CSR-D GUIDE CORPORATE SOCIAL RESPONSIBILITY AND DISABILITY FUNDACIÓN ONCE

INDEX

  1. 1 Prologues
  2. 2 Introduction
    1. 2.1 The Fundación ONCE experience
    2. 2.2 CSR and disability: CSR-D
    3. 2.3 Structure of the Guide
  3. 3 Equality of treatment and non-discrimination
  4. 4 Integration in the labour market as an element of value
  5. 5 Fostering full accessibility
  6. 6 Relationships with suppliers and subcontractors
  7. 7 Social action
  8. 8 Communication as a responsible tool
  9. 9 How to implement CSR-D
  10. 10 Self-diagnosis questionnaire
  11. 11 CSR-D report patterns and follow-up indicators
  12. 12 Relevant European and international legislation
  13. 13 Glossary
  • Logotype of European Social Fund
  • Logotype of Fundación ONCE
  • Logotype of Grupo Fundosa

CSR and disability: CSR-D

In recent years CSR has become the new business management paradigm and increasingly more companies are including it as part of their strategy. Responsible competitiveness has become a new game rule and it has brought countless patterns, standards and management systems that aim at systematizing CSR both at a practical and at an information level.

There are various CSR definitions. The following two are considered appropriate by the Fundación ONCE.

The European Commission describes Corporate Social Responsibility as the voluntary integration by companies of social and environmental concerns into their commercial operations and their relationships with their partners.

According to the Forum of Experts that met under the Spanish Ministry of Work and Social Affairs, apart from the compliance with existing legal obligations, CSR is the voluntary integration of strategies, procedures and policies of social, labour, environmental and human rights concerns into companies’ government and management as a result of transparent dialogue and relationships with the stakeholders, thus, companies take on responsibility for the consequences of their actions.

Therefore, the main characteristics of CSR are:

  1. The voluntary nature of CSR initiatives and actions.
  2. The CSR scope, which goes beyond compliance with legal obligations.
  3. The strategic and multiple approach that CSR actions must have.
  4. CSR as a dynamic process.
  5. Commitment and participation of all stakeholders.

Why must we include disability within the CSR framework?

Companies’ CSR policies must not forget that people with disabilities amount to at least 10% of the population. Therefore, disability must be part of CSR and people with disabilities must become stakeholders.

For this reason, it is essential that companies take into account the organizations of people with disabilities when carrying out general and periodical consultation processes among the stakeholders.

Moreover, taking people with disabilities into account allows companies to take advantage of the potential and talent of a large part of the population.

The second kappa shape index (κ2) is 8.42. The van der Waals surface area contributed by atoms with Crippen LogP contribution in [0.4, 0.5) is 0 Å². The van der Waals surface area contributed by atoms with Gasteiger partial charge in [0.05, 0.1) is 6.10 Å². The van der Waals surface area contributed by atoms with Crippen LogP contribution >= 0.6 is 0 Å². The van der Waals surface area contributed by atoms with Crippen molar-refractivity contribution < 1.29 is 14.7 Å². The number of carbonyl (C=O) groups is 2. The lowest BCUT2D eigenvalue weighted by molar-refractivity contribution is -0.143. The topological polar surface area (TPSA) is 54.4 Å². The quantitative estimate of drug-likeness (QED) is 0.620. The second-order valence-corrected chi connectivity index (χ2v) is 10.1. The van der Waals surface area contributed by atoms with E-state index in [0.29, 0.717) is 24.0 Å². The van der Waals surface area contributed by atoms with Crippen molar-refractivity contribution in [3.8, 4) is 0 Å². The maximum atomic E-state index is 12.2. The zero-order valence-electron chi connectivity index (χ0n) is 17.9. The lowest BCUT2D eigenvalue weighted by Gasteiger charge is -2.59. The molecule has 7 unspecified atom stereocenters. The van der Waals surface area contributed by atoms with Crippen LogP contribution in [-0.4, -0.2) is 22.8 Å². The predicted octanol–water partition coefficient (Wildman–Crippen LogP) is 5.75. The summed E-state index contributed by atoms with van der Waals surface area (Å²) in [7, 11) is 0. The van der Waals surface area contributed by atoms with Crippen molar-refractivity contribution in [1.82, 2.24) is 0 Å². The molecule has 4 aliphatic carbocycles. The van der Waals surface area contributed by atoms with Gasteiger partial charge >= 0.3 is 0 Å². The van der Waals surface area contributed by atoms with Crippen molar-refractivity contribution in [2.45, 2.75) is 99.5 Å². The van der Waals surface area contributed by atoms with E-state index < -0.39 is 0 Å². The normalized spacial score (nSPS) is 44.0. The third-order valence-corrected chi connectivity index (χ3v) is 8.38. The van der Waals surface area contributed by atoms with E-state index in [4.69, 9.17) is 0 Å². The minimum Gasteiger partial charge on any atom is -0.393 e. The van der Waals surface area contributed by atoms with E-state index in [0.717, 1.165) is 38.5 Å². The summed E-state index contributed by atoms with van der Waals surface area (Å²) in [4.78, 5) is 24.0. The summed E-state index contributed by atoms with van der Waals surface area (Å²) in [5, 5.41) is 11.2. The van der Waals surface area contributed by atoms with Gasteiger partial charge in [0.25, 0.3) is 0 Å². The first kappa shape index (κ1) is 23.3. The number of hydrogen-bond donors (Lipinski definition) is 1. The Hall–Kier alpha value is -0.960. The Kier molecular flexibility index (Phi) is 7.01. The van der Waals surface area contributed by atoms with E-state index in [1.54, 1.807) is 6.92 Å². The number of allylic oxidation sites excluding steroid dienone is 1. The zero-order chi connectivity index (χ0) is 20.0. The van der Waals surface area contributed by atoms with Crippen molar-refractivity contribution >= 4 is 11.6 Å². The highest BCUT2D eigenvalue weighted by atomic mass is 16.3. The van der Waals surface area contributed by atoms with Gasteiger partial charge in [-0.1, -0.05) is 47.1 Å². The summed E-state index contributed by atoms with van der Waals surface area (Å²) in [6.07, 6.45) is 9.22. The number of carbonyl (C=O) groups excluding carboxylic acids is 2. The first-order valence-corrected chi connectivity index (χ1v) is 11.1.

Disability is one of the factors that make up the so-called "Diversity", and Diversity is a rising value within companies’ management. Nevertheless, in this framework disability is often pushed into the background in favour of other diversity criteria, therefore disability needs to be specifically considered within CSR.

Also, we have to consider that people with disabilities and their families form a group of potential clients that can be very attractive for many companies. Specific products and services, or those developed considering "design for all" criteria and universal accessibility are also of interest to the elderly population and can be a business opportunity.

On the other hand, a good business practice concerning people with disabilities can make the difference for a company in an increasingly competitive environment, improving its reputation and image.

Finally, disability is becoming more and more regulated. A responsible company must comply with legislation and make the regulated principles its own. Various disability aspects are specifically regulated and more regulations are yet to come. A recent example is the UN Convention on the Rights of Persons with Disabilities or the European public procurement legislation, which considers the option of giving priority to providers that hire people with disabilities.

What is CSR-D?

The inclusion of the disability aspect within CSR begins by admitting that people with disabilities form an interesting group from a wide perspective: not only as employees, but also as clients/users, providers, shareholders and investors, and as a group of society to be taken into consideration in the social action area.

A sine qua non for any responsible action on disability matters must be the compliance with regulations. The legal responsibility of companies in disability matters is at a different level from the social responsibility, which is a voluntary and dynamic process that can be adapted to each company and sector’s reality.

The inclusion of the disability aspect in CSR has an influence on the company's policy in general, including commitments, actions and practices that go beyond social action. Disability can be part of several CSR areas such as government, investment policy, transparency, human resources, relationship with clients and providers, etc.

The relevant aspects for people with disabilities are tackled in this guide.

CSR-D

CSR and Disability, from now on “CSR-D” is the general inclusion of the disability aspect in the different elements of companies’ CSR, considering people with disabilities among its stakeholders.